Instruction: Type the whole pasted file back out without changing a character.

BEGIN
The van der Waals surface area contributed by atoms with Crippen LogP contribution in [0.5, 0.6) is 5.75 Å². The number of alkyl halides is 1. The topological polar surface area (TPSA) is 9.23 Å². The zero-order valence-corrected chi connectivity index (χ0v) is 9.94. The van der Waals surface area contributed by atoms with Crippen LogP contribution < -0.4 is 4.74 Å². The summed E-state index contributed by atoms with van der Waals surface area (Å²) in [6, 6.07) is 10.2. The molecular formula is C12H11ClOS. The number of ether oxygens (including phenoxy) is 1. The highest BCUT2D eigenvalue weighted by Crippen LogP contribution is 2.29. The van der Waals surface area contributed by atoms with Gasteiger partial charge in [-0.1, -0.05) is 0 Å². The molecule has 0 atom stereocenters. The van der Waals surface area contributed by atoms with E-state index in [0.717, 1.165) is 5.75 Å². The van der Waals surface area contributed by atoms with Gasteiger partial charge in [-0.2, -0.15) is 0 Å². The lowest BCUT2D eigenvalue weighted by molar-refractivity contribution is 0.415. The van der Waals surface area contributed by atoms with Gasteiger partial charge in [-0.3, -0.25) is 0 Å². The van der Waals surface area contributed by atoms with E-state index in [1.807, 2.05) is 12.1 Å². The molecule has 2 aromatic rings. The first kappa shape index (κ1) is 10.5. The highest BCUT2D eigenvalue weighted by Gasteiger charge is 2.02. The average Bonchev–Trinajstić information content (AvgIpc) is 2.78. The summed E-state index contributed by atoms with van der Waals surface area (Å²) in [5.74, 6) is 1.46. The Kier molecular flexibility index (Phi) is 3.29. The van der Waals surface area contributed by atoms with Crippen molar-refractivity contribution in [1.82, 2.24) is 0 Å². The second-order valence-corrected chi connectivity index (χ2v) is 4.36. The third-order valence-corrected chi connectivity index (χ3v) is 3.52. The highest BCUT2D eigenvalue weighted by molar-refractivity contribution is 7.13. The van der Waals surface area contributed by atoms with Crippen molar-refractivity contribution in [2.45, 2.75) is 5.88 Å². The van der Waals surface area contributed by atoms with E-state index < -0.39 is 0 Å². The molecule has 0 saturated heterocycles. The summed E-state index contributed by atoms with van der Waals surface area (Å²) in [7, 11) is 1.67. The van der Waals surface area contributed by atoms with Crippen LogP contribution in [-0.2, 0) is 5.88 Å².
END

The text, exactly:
The van der Waals surface area contributed by atoms with Crippen LogP contribution in [0.5, 0.6) is 5.75 Å². The number of alkyl halides is 1. The topological polar surface area (TPSA) is 9.23 Å². The zero-order valence-corrected chi connectivity index (χ0v) is 9.94. The van der Waals surface area contributed by atoms with Crippen LogP contribution < -0.4 is 4.74 Å². The summed E-state index contributed by atoms with van der Waals surface area (Å²) in [6, 6.07) is 10.2. The molecular formula is C12H11ClOS. The number of ether oxygens (including phenoxy) is 1. The highest BCUT2D eigenvalue weighted by Crippen LogP contribution is 2.29. The van der Waals surface area contributed by atoms with Gasteiger partial charge in [-0.1, -0.05) is 0 Å². The molecule has 0 atom stereocenters. The van der Waals surface area contributed by atoms with E-state index in [0.717, 1.165) is 5.75 Å². The van der Waals surface area contributed by atoms with Gasteiger partial charge in [-0.2, -0.15) is 0 Å². The lowest BCUT2D eigenvalue weighted by molar-refractivity contribution is 0.415. The van der Waals surface area contributed by atoms with Gasteiger partial charge in [-0.3, -0.25) is 0 Å². The van der Waals surface area contributed by atoms with E-state index in [1.807, 2.05) is 12.1 Å². The molecule has 2 aromatic rings. The first kappa shape index (κ1) is 10.5. The highest BCUT2D eigenvalue weighted by Gasteiger charge is 2.02. The average Bonchev–Trinajstić information content (AvgIpc) is 2.78. The summed E-state index contributed by atoms with van der Waals surface area (Å²) in [5.74, 6) is 1.46. The Kier molecular flexibility index (Phi) is 3.29. The van der Waals surface area contributed by atoms with Crippen molar-refractivity contribution in [1.82, 2.24) is 0 Å². The second-order valence-corrected chi connectivity index (χ2v) is 4.36. The third-order valence-corrected chi connectivity index (χ3v) is 3.52. The highest BCUT2D eigenvalue weighted by molar-refractivity contribution is 7.13. The van der Waals surface area contributed by atoms with Crippen molar-refractivity contribution in [2.45, 2.75) is 5.88 Å². The van der Waals surface area contributed by atoms with E-state index < -0.39 is 0 Å². The molecule has 0 saturated heterocycles. The summed E-state index contributed by atoms with van der Waals surface area (Å²) in [7, 11) is 1.67. The van der Waals surface area contributed by atoms with Crippen LogP contribution in [-0.2, 0) is 5.88 Å².